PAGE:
Dramatic turn-around

The troika did not always work smoothly and, at their own admission, did not possess the right skills for managing what was quickly becoming a vast operation. Things improved dramatically after Barish, who had been LIGO’s principal investigator since 1994, became director in 1997. Collins, who has closely studied the collaboration for decades, says that Barish turned LIGO into a ‘big science’ organization. “Without Barish turning things around, it would have collapsed,” he says.

LIGO initially struggled to get funded, but ended up being the largest and most expensive experiment in the history of the US National Science Foundation. Its two nearly identical detectors first opened in 2002, with an admittedly scant chance of detecting anything during their first phase of data collection. The observatory shut down in 2010 for a major overhaul, and restarted in September 2015, three times more sensitive than before.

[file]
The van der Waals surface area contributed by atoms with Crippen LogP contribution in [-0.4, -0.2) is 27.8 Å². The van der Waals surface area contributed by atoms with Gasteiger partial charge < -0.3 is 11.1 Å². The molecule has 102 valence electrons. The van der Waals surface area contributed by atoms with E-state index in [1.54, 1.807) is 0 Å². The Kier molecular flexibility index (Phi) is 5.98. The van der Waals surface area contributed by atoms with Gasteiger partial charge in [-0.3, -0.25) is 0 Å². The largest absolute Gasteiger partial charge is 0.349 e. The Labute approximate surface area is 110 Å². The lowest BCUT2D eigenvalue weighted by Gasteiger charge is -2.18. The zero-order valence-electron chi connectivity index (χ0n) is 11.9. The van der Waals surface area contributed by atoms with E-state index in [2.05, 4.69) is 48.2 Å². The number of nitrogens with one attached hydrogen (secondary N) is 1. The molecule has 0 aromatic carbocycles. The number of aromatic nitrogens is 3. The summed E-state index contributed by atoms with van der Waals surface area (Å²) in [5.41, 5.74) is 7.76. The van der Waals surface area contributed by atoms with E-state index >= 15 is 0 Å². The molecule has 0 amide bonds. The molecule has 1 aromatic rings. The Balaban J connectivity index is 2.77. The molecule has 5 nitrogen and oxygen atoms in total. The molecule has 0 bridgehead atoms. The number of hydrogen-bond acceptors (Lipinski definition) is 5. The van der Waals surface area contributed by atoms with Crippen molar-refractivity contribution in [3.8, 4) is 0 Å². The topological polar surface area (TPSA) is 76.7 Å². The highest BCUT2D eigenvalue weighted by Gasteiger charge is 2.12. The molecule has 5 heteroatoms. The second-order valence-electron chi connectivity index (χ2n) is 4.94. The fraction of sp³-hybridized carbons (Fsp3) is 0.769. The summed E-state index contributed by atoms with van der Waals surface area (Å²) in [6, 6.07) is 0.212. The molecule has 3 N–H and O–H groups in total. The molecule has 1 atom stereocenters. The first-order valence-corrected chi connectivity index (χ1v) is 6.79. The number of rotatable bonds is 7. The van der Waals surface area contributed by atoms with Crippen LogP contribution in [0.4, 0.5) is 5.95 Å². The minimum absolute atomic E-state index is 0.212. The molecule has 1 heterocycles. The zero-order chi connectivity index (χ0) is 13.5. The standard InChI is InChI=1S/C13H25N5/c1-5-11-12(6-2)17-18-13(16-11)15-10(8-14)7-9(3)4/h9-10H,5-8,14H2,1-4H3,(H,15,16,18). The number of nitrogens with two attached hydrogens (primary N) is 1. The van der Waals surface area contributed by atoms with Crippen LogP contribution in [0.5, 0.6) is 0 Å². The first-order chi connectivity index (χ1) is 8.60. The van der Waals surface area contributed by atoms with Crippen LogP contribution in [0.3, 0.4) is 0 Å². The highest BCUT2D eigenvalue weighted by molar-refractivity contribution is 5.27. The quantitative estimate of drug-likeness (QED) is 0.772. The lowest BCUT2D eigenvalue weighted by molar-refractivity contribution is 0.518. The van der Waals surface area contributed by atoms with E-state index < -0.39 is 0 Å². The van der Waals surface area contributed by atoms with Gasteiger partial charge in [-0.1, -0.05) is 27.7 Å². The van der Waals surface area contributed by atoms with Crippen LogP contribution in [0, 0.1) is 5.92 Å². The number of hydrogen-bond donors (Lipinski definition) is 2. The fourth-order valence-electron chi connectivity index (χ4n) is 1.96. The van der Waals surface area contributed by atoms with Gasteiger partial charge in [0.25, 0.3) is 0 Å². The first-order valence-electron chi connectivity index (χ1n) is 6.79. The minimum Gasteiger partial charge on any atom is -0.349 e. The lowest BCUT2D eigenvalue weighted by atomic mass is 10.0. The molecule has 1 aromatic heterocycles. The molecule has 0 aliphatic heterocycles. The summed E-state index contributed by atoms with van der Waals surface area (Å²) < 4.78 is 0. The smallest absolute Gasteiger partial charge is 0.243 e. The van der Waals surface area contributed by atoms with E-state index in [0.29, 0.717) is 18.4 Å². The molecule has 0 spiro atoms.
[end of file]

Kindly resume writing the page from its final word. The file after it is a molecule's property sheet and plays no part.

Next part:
Bob Paz/Caltech Archives

Ronald Drever was one of the original co-founders of the LIGO project; he died in March 2017.

Researchers were cautiously optimistic of a discovery within a few years. But the Universe was kind to LIGO, providing a dramatic event for it to record on 14 September, while the interferometers were still being calibrated, days before their official science run was due to start. Since then, LIGO has detected at least three other gravitational-wave events — the most recent also spotted by Virgo, a similar interferometer near Pisa, Italy.

The LIGO team benefited from significant research efforts in other countries. Germany and the United Kingdom have contributed funding and research, and GEO600, a smaller interferometer near Hannover, Germany, is the main test-bed for technologies that are implemented on its larger cousins in the United States.